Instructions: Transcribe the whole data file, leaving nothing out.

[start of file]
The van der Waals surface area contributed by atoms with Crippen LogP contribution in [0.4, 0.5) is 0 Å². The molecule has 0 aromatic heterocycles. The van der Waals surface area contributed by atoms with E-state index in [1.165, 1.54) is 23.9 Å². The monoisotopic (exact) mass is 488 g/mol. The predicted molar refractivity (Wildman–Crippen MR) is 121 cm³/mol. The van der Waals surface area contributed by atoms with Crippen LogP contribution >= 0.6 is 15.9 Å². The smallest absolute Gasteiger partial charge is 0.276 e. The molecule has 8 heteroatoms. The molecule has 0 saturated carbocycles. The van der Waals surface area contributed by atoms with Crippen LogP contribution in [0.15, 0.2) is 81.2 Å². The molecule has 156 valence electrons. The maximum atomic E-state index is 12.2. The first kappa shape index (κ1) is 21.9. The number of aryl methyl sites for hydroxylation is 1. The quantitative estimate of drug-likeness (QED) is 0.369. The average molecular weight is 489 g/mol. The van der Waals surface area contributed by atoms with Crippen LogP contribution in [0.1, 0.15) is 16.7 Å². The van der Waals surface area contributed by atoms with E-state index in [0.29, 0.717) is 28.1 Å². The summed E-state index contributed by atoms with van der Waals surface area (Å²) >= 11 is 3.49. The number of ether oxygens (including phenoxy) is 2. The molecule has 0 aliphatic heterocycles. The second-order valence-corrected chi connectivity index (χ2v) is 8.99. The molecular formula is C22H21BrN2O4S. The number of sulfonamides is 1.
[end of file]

The van der Waals surface area contributed by atoms with Crippen LogP contribution in [0.4, 0.5) is 0 Å². The molecule has 0 aromatic heterocycles. The van der Waals surface area contributed by atoms with E-state index in [1.165, 1.54) is 23.9 Å². The monoisotopic (exact) mass is 488 g/mol. The predicted molar refractivity (Wildman–Crippen MR) is 121 cm³/mol. The van der Waals surface area contributed by atoms with Crippen LogP contribution >= 0.6 is 15.9 Å². The smallest absolute Gasteiger partial charge is 0.276 e. The molecule has 8 heteroatoms. The molecule has 0 saturated carbocycles. The van der Waals surface area contributed by atoms with Crippen LogP contribution in [0.15, 0.2) is 81.2 Å². The molecule has 156 valence electrons. The maximum atomic E-state index is 12.2. The first kappa shape index (κ1) is 21.9. The number of aryl methyl sites for hydroxylation is 1. The quantitative estimate of drug-likeness (QED) is 0.369. The average molecular weight is 489 g/mol. The van der Waals surface area contributed by atoms with Crippen LogP contribution in [0.1, 0.15) is 16.7 Å². The van der Waals surface area contributed by atoms with E-state index in [0.29, 0.717) is 28.1 Å². The summed E-state index contributed by atoms with van der Waals surface area (Å²) >= 11 is 3.49. The number of ether oxygens (including phenoxy) is 2. The molecule has 0 aliphatic heterocycles. The second-order valence-corrected chi connectivity index (χ2v) is 8.99. The molecular formula is C22H21BrN2O4S. The number of sulfonamides is 1.